Pike County Sheriff Kenny Cotton said he wants to continue the success  and community service instilled in the department during his first term, saying he’s tough on crime but compassionate for the people he serves.

His challenger, James Brumfield, said his business and law enforcement background makes him better suited to run the office.

Cotton, 58, of McComb, won the position by a 2% margin four years ago to replace Mark Shepherd and faces what appears to be an equally tight race this year.

He’s a native of Pike County, having begun his law enforcement career with the McComb Police Department.

He has 36 years of law enforcement experience, having served as an agent with the Mississippi Bureau of Narcotics and as Summit police chief before becoming sheriff. He also has served in the U.S. Army.

Cotton said he had two main goals when he took office — to aggressively investigate major crime and cold cases.

He said his investigators work hard every day to make that vision a reality and added that his department prosecuted suspected criminals at a high rate.

“I meant to put offenders behind bars,” Cotton said. “Not just write reports and allow them to stay out in the community.”

Cotton said he focused his efforts over the first term on promoting strong local ties between the department and the community, including businesses, churches and schools, and he’s proud of the results. He entered into an agreement with the South Pike school district to provide security at its sporting events. He said those efforts paid off and he’s excited to continue strengthening those relationships.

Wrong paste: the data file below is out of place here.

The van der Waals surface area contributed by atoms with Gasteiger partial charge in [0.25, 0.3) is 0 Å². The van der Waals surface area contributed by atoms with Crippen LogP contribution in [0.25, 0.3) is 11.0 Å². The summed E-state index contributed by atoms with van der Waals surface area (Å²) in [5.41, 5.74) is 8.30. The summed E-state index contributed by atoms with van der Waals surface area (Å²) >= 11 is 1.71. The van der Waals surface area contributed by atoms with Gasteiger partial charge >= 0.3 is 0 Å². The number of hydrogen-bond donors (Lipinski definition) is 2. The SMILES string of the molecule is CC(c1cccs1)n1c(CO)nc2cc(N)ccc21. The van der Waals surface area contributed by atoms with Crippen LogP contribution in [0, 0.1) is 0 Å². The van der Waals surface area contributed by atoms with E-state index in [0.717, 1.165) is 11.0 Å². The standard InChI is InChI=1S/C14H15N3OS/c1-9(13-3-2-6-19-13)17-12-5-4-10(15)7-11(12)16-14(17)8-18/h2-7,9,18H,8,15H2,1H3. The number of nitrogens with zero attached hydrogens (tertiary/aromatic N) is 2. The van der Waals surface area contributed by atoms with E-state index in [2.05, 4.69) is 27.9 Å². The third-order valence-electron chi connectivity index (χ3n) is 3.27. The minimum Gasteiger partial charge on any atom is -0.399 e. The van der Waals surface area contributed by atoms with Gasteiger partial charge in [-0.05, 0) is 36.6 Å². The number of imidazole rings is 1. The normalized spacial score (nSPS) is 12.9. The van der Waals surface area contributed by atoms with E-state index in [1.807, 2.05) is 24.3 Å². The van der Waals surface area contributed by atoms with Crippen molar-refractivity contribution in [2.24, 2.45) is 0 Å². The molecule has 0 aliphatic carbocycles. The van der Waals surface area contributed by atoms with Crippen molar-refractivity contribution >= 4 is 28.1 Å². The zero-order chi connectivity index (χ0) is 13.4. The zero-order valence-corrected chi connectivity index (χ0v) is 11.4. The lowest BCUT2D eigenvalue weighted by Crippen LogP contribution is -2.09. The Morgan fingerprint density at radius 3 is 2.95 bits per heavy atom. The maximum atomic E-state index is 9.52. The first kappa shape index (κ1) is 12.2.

“Building positive relationships and trust with the community was one of my biggest goals and represents one of our biggest accomplishments,” Cotton said. “We’ve got to show people that we love them and we’re here to help.”

He has worked to build collaboration between the sheriff’s department and other local agencies, most notably the McComb Police Department. Cotton said information sharing and operational assistance between the two agencies has never been better and he intends to strengthen that relationship.

Cotton said he’s looking to grow the department over his next term in office in order to keep pace with the growing county. That means hiring more deputies to have five to six on patrol per shift, which could cost up to half a million dollars, and hiring up to three more investigators at a cost Cotton said could run a couple hundred thousand dollars.

“Our community needs this,” he said. “We need to be ready to deal with whatever might come our way.”

Cotton said he’s focused on keeping the community safe and supporting its citizens.

Said since he was elected, the county is safer and the sheriff’s department is working more closely with other departments.

“I want to thank the community for allowing me to serve them,” he said.

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James Brumfield, 66, of McComb, said his combination of law enforcement and business experience may be the perfect skillset required to be sheriff.